“There is no universally accepted definition of “persecution,” and various attempts to formulate such a definition have met with little success…[I]t may be inferred that a threat to life or freedom on account of race, religion, nationality, political opinion or membership of a particular social group is always is persecution.  Other serious violations of human rights- for the same reasons- would also constitute persecution.”

Andy Gene Strickland describes persecution to include threats to life, confinement, and torture. Chang v. INS, 119 F.3d 1055, 1066 (3d Cir. 1997).  One of the leading cases on U.S. Asylum law is INS v. Cardoza-Fonseca 480 U.S. 421 (1987).  The burden is on the asylum applicant to show that it is “More Likely Than Not” the applicant will be persecuted if returned to their native country.  The U.S. Supreme Court suggested that even LESS THAN a one-in-ten chance of suffering persecution would make an applicant’s fear well-founded to qualify for asylum. Id at 440.  The persecution feared must be a reasonable possibility.  Id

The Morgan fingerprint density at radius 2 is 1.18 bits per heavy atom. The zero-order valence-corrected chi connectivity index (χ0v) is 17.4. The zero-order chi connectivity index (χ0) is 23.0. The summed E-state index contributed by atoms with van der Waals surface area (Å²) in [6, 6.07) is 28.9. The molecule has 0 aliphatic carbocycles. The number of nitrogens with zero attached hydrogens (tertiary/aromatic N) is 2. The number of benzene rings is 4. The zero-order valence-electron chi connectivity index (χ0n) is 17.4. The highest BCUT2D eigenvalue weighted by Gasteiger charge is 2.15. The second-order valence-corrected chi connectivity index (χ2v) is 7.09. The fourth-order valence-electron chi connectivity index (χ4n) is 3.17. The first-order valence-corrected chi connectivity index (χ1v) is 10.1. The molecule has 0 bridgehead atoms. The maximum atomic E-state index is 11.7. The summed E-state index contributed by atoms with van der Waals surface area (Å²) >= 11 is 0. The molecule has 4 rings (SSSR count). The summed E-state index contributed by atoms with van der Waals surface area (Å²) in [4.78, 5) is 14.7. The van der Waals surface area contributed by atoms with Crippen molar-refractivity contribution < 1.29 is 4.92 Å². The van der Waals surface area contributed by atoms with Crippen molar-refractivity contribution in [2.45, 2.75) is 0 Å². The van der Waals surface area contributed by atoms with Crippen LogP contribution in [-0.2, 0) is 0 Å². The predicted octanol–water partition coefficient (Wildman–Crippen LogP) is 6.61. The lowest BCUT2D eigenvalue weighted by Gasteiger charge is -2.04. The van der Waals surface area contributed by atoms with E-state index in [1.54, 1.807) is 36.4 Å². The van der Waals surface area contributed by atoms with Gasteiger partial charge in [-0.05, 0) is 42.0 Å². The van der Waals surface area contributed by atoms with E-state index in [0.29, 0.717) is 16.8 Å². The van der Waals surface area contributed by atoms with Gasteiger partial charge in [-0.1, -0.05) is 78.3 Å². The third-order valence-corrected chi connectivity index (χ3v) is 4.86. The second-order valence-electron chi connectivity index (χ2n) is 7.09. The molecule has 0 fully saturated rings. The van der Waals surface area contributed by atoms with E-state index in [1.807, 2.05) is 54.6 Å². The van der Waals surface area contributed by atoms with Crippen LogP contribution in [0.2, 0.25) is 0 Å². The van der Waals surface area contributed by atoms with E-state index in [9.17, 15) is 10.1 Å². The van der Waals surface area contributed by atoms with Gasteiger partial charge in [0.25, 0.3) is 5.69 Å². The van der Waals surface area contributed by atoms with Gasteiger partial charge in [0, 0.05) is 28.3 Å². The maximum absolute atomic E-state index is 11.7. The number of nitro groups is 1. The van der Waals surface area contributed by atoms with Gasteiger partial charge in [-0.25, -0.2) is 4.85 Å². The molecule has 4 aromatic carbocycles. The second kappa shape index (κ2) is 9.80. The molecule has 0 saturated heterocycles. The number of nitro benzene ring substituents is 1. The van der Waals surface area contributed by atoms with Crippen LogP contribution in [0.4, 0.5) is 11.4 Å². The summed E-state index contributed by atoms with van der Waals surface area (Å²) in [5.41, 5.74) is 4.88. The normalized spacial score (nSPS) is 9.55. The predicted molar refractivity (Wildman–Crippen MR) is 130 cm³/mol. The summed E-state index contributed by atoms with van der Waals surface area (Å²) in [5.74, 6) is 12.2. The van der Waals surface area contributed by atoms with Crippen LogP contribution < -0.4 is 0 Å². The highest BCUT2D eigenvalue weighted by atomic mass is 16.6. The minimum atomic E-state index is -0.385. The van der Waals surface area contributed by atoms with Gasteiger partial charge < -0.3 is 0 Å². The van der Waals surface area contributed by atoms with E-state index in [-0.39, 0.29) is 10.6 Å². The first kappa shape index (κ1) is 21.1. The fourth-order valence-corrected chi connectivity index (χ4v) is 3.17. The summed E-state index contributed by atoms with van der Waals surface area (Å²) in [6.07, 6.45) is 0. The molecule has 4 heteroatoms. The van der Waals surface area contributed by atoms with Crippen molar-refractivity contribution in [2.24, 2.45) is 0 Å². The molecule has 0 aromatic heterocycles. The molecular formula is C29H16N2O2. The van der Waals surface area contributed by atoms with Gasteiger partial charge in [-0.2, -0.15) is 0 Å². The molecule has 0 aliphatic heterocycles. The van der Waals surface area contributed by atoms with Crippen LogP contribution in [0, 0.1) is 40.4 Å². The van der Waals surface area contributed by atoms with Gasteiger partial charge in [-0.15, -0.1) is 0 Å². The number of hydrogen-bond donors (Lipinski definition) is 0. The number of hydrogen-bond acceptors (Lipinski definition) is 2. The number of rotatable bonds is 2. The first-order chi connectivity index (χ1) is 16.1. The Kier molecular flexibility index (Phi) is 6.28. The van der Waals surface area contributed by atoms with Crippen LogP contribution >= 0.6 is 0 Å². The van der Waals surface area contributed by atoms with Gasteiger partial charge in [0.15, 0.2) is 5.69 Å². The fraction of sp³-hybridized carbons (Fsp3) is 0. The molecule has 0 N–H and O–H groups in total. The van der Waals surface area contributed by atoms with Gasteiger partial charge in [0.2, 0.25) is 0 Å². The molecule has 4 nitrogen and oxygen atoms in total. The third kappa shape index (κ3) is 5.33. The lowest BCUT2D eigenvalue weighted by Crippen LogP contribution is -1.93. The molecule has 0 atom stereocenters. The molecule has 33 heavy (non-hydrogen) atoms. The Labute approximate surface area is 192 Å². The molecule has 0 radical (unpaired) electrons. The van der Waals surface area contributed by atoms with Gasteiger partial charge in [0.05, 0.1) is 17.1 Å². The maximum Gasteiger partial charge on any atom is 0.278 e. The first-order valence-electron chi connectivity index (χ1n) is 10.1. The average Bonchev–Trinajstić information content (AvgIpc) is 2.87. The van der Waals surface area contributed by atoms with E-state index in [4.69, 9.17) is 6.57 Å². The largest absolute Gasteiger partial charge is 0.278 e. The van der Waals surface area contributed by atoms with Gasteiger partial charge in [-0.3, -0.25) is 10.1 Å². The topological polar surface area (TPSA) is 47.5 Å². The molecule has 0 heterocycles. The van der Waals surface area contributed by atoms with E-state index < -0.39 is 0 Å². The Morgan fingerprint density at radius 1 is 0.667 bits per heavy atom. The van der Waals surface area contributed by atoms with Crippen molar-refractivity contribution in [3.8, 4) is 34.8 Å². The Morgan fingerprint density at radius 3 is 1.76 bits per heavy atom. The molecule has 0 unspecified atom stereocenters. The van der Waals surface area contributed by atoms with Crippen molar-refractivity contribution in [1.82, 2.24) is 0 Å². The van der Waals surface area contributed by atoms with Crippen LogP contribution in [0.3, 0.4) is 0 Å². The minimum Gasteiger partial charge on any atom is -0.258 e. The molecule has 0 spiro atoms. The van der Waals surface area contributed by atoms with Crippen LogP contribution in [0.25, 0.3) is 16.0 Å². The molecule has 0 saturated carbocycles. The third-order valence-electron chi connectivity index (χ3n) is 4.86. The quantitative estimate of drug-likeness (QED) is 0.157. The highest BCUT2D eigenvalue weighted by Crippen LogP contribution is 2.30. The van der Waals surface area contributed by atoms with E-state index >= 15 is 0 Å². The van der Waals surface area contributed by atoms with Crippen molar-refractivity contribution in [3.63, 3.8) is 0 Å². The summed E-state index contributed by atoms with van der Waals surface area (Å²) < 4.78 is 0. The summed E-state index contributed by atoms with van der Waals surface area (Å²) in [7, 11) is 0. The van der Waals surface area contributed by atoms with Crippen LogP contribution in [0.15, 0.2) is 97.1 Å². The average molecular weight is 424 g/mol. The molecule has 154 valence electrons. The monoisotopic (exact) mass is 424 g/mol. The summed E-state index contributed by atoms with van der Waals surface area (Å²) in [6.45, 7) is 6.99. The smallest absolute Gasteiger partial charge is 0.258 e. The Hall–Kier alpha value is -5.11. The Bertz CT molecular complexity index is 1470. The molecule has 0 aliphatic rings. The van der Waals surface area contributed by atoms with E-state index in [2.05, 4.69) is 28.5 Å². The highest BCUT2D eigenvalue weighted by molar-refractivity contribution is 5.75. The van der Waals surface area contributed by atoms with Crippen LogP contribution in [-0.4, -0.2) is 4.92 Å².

When an applicant has suffered past persecution, there is a rebuttable presumption of a well-founded fear of future persecution.  See 8 C.F.R. 1208.13(b)(1).  To overcome this presumption, the government must demonstrate, by a preponderance of evidence that, either:

(1) the respondent could avoid future persecution by relocating to another part of respondent’s country of nationality or

(2) since the time the persecution occurred, conditions in the Respondent’s country have changed to an extend that the Respondent no longer has a well-founded fear of persecution of he were to return to his country.  See 8 C.F.R. 1208(b)(1).